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Apartment Unit To Replace Historic Novy Home

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World-Famous Bacteriologist Built House

14-Room Structure Erected In 1900 Is Richly Paneled

By Norm Mangouni

Workmen this week began razing the historic old Novy house at 721 S. Forest Ave.

The three-floor, 14-room brick structure, which resembled a turreted castle, is being leveled to make way for a $750,000 apartment building.

Dr. Frederick George Novy, world-famous bacteriologist and scientist who studied under Robert Koch and Louis Pasteur, designed the house and supervised its construction practically brick by brick.

Built 58 Years Ago

Built at a cost of $12,000, the house was opened for occupancy in the fall of 1900.

For more than half a century, until Dr. Novy’s death on Aug. 8, 1957, the red-brick house on the wooded 1 ¼-acre lot was the home of the University’s most outstanding name in medicine.

Dr. Novy’s family of three sons and two daughters gfew up in the house, and both Dr. Novy and his wife died there.

Two of his sons, Dr. Robert L. Novy of Detroit and Dr. Frank O. Novy of Saginaw, acted as executors of the estate. They sold the property for a sum in excess of $90,000.

The buyers were Davison Obenauer, Grosse Pointe investor, and several Ann Arbor residents. The five-story, 52-unit apartment building they are financing is scheduled for completion in January, 1959. It will be managed by Ward Realty, Inc., which handled negotiations for the purchase.

The house has a richly-paneled wood interior and solid oak floors which weathered the abrasion of time remarkably well.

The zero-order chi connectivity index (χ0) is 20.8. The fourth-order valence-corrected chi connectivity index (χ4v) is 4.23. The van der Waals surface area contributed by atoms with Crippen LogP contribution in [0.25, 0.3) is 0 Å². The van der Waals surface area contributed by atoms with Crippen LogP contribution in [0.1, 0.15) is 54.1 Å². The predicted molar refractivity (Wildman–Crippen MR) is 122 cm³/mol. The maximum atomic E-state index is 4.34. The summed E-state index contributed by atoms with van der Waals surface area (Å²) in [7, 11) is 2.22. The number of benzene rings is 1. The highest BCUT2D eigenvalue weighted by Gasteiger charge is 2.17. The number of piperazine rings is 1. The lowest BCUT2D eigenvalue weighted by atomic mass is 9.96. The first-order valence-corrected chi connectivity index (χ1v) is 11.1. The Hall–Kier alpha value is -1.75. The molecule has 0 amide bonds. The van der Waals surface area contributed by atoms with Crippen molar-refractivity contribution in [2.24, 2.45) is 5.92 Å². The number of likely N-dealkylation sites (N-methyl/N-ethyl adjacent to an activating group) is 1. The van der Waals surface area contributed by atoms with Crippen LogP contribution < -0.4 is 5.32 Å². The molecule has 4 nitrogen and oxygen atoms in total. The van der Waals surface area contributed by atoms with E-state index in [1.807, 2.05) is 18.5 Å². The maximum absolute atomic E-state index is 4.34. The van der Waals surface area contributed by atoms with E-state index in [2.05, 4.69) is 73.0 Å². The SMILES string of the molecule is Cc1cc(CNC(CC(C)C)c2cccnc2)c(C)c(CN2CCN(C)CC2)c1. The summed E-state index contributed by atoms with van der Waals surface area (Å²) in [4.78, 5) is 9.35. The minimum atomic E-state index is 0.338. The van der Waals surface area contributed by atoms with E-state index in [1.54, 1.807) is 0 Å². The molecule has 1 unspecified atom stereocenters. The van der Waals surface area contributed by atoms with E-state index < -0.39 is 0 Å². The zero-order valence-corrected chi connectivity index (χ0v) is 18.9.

On the main floor, there are five rooms, a kitchen, a bath and four fireplaces. The kitchen features a “built-in” ice box and gas range, while the bath has a marble-topped wash basin.

Six rooms, a bath and a fireplace are on the second floor. The third floor has three rooms and a bath. The house also has a full basement.

A Local Landmark

In its time, the building was an Ann Arbor showplace and in recent years one of the last remaining landmarks in the southeast campus area.

About 60 oak trees on the property also will be cleared by the new owners, who obtained a building permit for the apartment project Monday.

Dr. Novy, who lived in Ann Arbor for 74 of his 92 years was already world-famous when the house was built. He moved to Ann Arbor with his family in 1882 at the age of 18.

In the next 18 years, before the house was built, he earned BS, ScD and MD degrees from the University, studied in Europe under Koch and Pasteur and, with Dr. Victor C. Vaughan of the U-M Medical School, established the first laboratory course in bacteriology in the country here.

Dr. Novy met and married Grace Garwood in 1891. She died in 1946.

In 1903, Dr. Novy helped establish the first anti-rabies station in the U.S. here.

He discovered the “Novy rat virus,” one of the first viruses to be identified, and also one of the two most important organisms causing gas gangrene.

Gained Many Honors

Many honors came to the scientist, who lived quietly in the red brick house several hundred feet from the street.

He was made a Chevalier in the Legion d’Honneur of France and a member of the Order of White Lion of Czechoslovakia. He was Henry Russel Lecturer at the U-M in 1927, won the Gold Medal of the American Medical Association in 1930, and was dean of the U-M Medical School for two years before retiring in 1935 with more than 49 years of faculty service.

Many older Ann Arbor residents who remember the doctor and his lifetime of achievement will feel a sentimental tug as workmen demolish the house that Novy built.


LANDMARK TO DISAPPEAR: The 58-year-old Frederick G. Novy residence at 721 S. Forest Ave. is being razed to make room for a new apartment building. The three-story house was occupied by Dr. Novy, an eminent University scientist, until his death last year at the age of 92. It was built in 1900 at a cost of $12,000. News photographs by Doug Fulton.

FRONT STAIRCASE: A richly-paneled oak staircase greeted visitors to the Novy residence. The staircase dominated the entrance hallway of the house. A fireplace was built into the wall at one end of the foyer.

OAK CUPBOARD: A large oak cupboard was still in good condition in the dining room of the Novy house. It was another built-in feature of the building.